Snoozebutton – Your Discerning Guide to Modern Culture

Archive for December, 1998

December 11th, 1998

The Aluminum Group – Plano

Friday, December 11th, 1998
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The Aluminum Group - Plano

Label: Minty Fresh

About a year ago I was milling through the used CD bins on St. Marks and I stumbled upon a compilation benefiting a Chicago performance art group called Doorika. Most of the bands on the comp were from Chicago (Tortoise, Sea and Cake, etc.) but of the twenty or so songs, only one really seemed like anything other than just a throwaway track for a good cause. The song was called “Chocolates” and was recorded by an relatively unknown band called themselves The Aluminum Group. Six months later the band recorded their debut masterpiece, “Plano” on the sugar-pop, hometown label Minty Fresh.

Listening to The Aluminum Group is like walking directly back into what youºd like to remember your adolescence as. I’m thinking specifically of that time and place where stacks of Prefab Sprout, Aztec Camera, Roxy Music and “Body & Soul” era Joe Jackson records were strewn across your floor and you were falling in love for the first time, making mix tapes for the crush of the moment. The Aluminum Group is the brainchild of brothers John and Frank Navin. The twelve sweet and sophisticated songs on “Plano” come across as the perfect fusion of 80ºs alterna-pop (complete with synth beats and jangly guitar strums) and the sophisticated slightly more serious emotional and lyrical stylings and orchestral rock of Eric Matthews.

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December 10th, 1998

Permanent Midnight

Thursday, December 10th, 1998
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Permanent Midnight

Director : David Veloz
With : Ben Stiller, Elizabeth Hurley, Janeane Garofalo

Movies about junkies are less common than movies about people with serious coke habits. This is largely because it makes people less squeamish to watch someone doing a line than it does to watch someone tying up and shoving a needle into arms, feet and other unimaginable places. “Permanent Midnight” is the true story about comedy writer Jerry Stahl (the guy responsible for the stellar dialogue on the sitcom “Alf”) and his descent into the dark world of heroin addiction.

At first it’s hard to take Ben Stiller seriously as the heroin crazed hipster, but Stiller has, as with every movie, proven himself profoundly versatile. Although playing a heroin junkie was an imaginative experience, having never used the drug himself, Stiller is said to have lost 30 pounds to better look the part of the twisted and bleary-eyed junkie. Stiller, dressed-in-black leather pants and jacket, does a good job of looking and sounding the part of the transplanted New Yorker, which he is, gone Hollywood to “get away from all the drugs.”

The story is told through a series of flashbacks, during a confessional evening in a motel room with another recovering drug addict. While recovering Stiller does his time frying fish in a fast food restaurant as the last step in the rehabilitation process. With the exception of some pretty explicit heroin shooting scenes, “Permanent Midnight” is a pretty easy watch featuring a good-looking cast (Elizabeth Hurley, Owen Wilson, Janeane Garofalo) and some entertaining dialogue.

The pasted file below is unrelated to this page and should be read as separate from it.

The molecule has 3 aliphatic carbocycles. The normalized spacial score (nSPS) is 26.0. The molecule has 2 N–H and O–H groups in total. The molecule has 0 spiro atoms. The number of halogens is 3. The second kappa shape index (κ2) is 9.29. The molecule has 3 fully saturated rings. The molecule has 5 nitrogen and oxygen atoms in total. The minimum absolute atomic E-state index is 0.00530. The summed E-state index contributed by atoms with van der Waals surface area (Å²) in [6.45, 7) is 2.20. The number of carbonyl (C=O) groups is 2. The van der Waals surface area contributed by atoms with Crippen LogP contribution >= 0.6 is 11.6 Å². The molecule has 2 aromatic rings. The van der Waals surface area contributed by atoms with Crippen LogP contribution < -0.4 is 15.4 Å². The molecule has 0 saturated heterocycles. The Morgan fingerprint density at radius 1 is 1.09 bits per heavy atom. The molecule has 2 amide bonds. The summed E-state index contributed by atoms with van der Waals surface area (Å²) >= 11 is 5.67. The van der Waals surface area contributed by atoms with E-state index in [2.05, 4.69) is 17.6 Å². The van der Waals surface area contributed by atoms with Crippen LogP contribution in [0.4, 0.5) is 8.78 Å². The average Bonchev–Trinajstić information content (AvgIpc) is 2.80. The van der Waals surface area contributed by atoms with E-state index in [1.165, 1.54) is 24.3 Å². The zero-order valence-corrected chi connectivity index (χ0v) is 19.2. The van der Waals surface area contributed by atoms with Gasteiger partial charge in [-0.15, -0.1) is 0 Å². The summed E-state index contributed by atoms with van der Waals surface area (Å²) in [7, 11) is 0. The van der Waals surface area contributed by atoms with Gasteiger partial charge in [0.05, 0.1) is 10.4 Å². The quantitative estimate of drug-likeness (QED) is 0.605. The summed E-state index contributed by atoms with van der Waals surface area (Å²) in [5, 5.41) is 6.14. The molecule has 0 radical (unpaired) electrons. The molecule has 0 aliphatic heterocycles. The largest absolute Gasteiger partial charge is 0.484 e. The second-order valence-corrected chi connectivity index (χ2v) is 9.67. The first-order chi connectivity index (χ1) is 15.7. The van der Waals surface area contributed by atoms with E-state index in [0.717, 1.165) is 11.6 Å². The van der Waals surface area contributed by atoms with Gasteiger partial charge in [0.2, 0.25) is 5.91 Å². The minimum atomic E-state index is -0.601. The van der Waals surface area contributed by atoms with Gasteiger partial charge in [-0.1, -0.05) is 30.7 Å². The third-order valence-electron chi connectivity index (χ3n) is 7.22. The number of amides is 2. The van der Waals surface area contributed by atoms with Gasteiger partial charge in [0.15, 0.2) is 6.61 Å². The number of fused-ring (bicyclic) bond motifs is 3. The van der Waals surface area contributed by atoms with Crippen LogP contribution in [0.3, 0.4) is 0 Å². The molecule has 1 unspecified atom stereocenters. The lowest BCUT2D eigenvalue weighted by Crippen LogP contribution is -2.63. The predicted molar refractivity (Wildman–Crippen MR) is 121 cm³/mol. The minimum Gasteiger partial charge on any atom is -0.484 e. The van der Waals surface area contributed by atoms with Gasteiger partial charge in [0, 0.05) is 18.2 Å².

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December 10th, 1998

Lida Husik – Faith In Space

Thursday, December 10th, 1998
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Lida Husik - Faith In Space
Label: Alias

Ever since 1990, Lida Husik has been consistently cranking out inventive and enjoyable music. In fact it’s hard to think of even a handful of musicians who have been as steadily original over seven albums as she has been. With a voice a lot like a more self-assured Liz Phair, Husik’s work has been a combination of straight-ahead melodic guitar driven indie-rock and mellifluous ambient music.


On records like “Fly Stereophonic,” “Bozo,” and “The Return of Red Emma” Husik’s cuts her sexy strong vocals with odd lyrics telling bizarre stories. She alternates these records with the sparser, more ethereal with which she collaborates with Beaumont Hannant. On albums like “Green Blue Fire” and “Evening at the Grange” and “Faith In Space” Husik plays guitar, bass and keyboard, while Hannant mixes in drums and various samples to create a seamless spread of ethereal bliss.


“Faith In Space” is a richly textural album mixing a breathy often baby-doll vocal style with the clean thick waves of near perfect instrumentation. This is as subtle a record as the ambient trip-hip leaders such as Hooverphonic, Portishead, and Esthero. The beats may be a little quieter and the vocal riffs are understated, but as a complete composition, Husik fills the sky with a strangely upbeat ten-song collection including a beautiful cover of Paul Weller’s “Monday.”


After a decades worth of records and a tour among some of the best indie labels in the business (Shimmy Disc, Astralwerks, Caroline, Alias) Husik will likely remain an artist’s artist, making music out of a profound love of doing so. “Faith In Space” is a brilliant mood record for those quiet evenings watching snow falling or leaves changing.

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